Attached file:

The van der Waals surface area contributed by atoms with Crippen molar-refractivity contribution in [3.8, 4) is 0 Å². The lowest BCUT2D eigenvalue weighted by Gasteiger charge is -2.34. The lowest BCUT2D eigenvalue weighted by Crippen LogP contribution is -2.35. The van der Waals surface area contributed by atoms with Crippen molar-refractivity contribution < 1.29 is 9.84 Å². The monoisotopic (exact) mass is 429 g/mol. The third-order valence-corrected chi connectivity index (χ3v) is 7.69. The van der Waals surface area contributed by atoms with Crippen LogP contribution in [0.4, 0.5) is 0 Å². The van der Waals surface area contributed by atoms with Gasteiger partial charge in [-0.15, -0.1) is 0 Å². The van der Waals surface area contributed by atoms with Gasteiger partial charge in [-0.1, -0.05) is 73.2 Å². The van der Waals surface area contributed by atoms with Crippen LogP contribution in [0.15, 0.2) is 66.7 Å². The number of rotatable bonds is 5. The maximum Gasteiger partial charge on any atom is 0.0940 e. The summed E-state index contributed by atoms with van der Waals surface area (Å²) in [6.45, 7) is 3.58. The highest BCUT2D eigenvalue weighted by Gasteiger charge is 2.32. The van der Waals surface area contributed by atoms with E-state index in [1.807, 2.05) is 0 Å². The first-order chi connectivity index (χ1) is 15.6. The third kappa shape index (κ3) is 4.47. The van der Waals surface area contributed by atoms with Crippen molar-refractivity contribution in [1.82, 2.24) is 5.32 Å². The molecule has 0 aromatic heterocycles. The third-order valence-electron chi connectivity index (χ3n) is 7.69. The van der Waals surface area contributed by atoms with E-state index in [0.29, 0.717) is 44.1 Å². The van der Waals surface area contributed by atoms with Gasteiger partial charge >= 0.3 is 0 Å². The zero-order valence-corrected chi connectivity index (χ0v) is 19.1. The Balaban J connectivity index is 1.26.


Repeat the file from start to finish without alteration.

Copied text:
The van der Waals surface area contributed by atoms with Crippen molar-refractivity contribution in [3.8, 4) is 0 Å². The lowest BCUT2D eigenvalue weighted by Gasteiger charge is -2.34. The lowest BCUT2D eigenvalue weighted by Crippen LogP contribution is -2.35. The van der Waals surface area contributed by atoms with Crippen molar-refractivity contribution < 1.29 is 9.84 Å². The monoisotopic (exact) mass is 429 g/mol. The third-order valence-corrected chi connectivity index (χ3v) is 7.69. The van der Waals surface area contributed by atoms with Crippen LogP contribution in [0.4, 0.5) is 0 Å². The van der Waals surface area contributed by atoms with Gasteiger partial charge in [-0.15, -0.1) is 0 Å². The van der Waals surface area contributed by atoms with Gasteiger partial charge in [-0.1, -0.05) is 73.2 Å². The van der Waals surface area contributed by atoms with Crippen LogP contribution in [0.15, 0.2) is 66.7 Å². The number of rotatable bonds is 5. The maximum Gasteiger partial charge on any atom is 0.0940 e. The summed E-state index contributed by atoms with van der Waals surface area (Å²) in [6.45, 7) is 3.58. The highest BCUT2D eigenvalue weighted by Gasteiger charge is 2.32. The van der Waals surface area contributed by atoms with E-state index in [1.807, 2.05) is 0 Å². The first-order chi connectivity index (χ1) is 15.6. The third kappa shape index (κ3) is 4.47. The van der Waals surface area contributed by atoms with Crippen molar-refractivity contribution in [1.82, 2.24) is 5.32 Å². The molecule has 0 aromatic heterocycles. The third-order valence-electron chi connectivity index (χ3n) is 7.69. The van der Waals surface area contributed by atoms with E-state index in [0.29, 0.717) is 44.1 Å². The van der Waals surface area contributed by atoms with Gasteiger partial charge >= 0.3 is 0 Å². The zero-order valence-corrected chi connectivity index (χ0v) is 19.1. The Balaban J connectivity index is 1.26.